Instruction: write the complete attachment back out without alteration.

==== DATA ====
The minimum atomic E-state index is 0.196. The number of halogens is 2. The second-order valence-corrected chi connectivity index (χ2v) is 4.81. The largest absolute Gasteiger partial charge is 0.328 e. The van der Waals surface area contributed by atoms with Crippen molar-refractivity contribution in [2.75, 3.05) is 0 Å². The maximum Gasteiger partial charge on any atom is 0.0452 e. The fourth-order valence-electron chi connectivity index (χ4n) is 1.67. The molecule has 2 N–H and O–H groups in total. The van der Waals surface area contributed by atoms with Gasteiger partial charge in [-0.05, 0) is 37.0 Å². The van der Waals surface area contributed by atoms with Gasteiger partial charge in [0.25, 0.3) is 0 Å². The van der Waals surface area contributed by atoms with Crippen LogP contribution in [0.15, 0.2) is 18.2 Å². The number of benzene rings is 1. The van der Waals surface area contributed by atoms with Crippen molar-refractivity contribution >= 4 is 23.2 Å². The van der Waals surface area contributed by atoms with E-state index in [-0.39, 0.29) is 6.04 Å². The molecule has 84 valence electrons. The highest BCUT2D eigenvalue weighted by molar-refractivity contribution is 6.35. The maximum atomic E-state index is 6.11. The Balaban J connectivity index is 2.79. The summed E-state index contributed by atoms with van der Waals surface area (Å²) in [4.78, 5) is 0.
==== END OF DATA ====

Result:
The minimum atomic E-state index is 0.196. The number of halogens is 2. The second-order valence-corrected chi connectivity index (χ2v) is 4.81. The largest absolute Gasteiger partial charge is 0.328 e. The van der Waals surface area contributed by atoms with Crippen molar-refractivity contribution in [2.75, 3.05) is 0 Å². The maximum Gasteiger partial charge on any atom is 0.0452 e. The fourth-order valence-electron chi connectivity index (χ4n) is 1.67. The molecule has 2 N–H and O–H groups in total. The van der Waals surface area contributed by atoms with Gasteiger partial charge in [-0.05, 0) is 37.0 Å². The van der Waals surface area contributed by atoms with Gasteiger partial charge in [0.25, 0.3) is 0 Å². The van der Waals surface area contributed by atoms with Crippen LogP contribution in [0.15, 0.2) is 18.2 Å². The number of benzene rings is 1. The van der Waals surface area contributed by atoms with Crippen molar-refractivity contribution >= 4 is 23.2 Å². The van der Waals surface area contributed by atoms with E-state index in [-0.39, 0.29) is 6.04 Å². The molecule has 84 valence electrons. The highest BCUT2D eigenvalue weighted by molar-refractivity contribution is 6.35. The maximum atomic E-state index is 6.11. The Balaban J connectivity index is 2.79. The summed E-state index contributed by atoms with van der Waals surface area (Å²) in [4.78, 5) is 0.